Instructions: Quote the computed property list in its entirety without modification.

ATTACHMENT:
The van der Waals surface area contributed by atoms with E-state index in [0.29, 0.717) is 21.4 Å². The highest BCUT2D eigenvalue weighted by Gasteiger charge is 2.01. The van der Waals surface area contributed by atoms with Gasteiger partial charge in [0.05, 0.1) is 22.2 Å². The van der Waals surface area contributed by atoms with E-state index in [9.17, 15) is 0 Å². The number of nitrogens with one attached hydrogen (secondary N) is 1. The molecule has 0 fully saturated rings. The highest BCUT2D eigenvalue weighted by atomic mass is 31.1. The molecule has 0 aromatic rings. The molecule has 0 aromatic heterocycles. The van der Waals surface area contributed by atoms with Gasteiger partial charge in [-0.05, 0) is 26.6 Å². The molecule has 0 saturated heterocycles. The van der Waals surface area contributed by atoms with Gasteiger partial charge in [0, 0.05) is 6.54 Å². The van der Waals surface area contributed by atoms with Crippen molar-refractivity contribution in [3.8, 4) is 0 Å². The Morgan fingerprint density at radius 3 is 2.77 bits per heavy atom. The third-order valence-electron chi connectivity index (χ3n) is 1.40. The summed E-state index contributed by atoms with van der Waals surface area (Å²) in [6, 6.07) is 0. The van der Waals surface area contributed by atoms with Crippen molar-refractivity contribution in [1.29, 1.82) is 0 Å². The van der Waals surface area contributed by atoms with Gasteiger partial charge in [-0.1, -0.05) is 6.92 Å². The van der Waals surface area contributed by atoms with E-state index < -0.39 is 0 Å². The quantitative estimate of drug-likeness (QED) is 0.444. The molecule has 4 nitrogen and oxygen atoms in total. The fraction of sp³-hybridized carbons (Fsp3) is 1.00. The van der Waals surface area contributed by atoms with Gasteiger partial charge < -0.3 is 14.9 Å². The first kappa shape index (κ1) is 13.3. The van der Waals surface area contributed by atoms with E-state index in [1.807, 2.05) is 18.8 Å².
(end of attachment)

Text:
The van der Waals surface area contributed by atoms with E-state index in [0.29, 0.717) is 21.4 Å². The highest BCUT2D eigenvalue weighted by Gasteiger charge is 2.01. The van der Waals surface area contributed by atoms with Gasteiger partial charge in [0.05, 0.1) is 22.2 Å². The van der Waals surface area contributed by atoms with E-state index in [9.17, 15) is 0 Å². The number of nitrogens with one attached hydrogen (secondary N) is 1. The molecule has 0 fully saturated rings. The highest BCUT2D eigenvalue weighted by atomic mass is 31.1. The molecule has 0 aromatic rings. The molecule has 0 aromatic heterocycles. The van der Waals surface area contributed by atoms with Gasteiger partial charge in [-0.05, 0) is 26.6 Å². The molecule has 0 saturated heterocycles. The van der Waals surface area contributed by atoms with Gasteiger partial charge in [0, 0.05) is 6.54 Å². The van der Waals surface area contributed by atoms with Crippen molar-refractivity contribution in [3.8, 4) is 0 Å². The Morgan fingerprint density at radius 3 is 2.77 bits per heavy atom. The third-order valence-electron chi connectivity index (χ3n) is 1.40. The summed E-state index contributed by atoms with van der Waals surface area (Å²) in [6, 6.07) is 0. The van der Waals surface area contributed by atoms with Crippen molar-refractivity contribution in [1.29, 1.82) is 0 Å². The van der Waals surface area contributed by atoms with Gasteiger partial charge in [-0.1, -0.05) is 6.92 Å². The van der Waals surface area contributed by atoms with E-state index < -0.39 is 0 Å². The quantitative estimate of drug-likeness (QED) is 0.444. The molecule has 4 nitrogen and oxygen atoms in total. The fraction of sp³-hybridized carbons (Fsp3) is 1.00. The van der Waals surface area contributed by atoms with Gasteiger partial charge < -0.3 is 14.9 Å². The first kappa shape index (κ1) is 13.3. The van der Waals surface area contributed by atoms with E-state index in [1.807, 2.05) is 18.8 Å².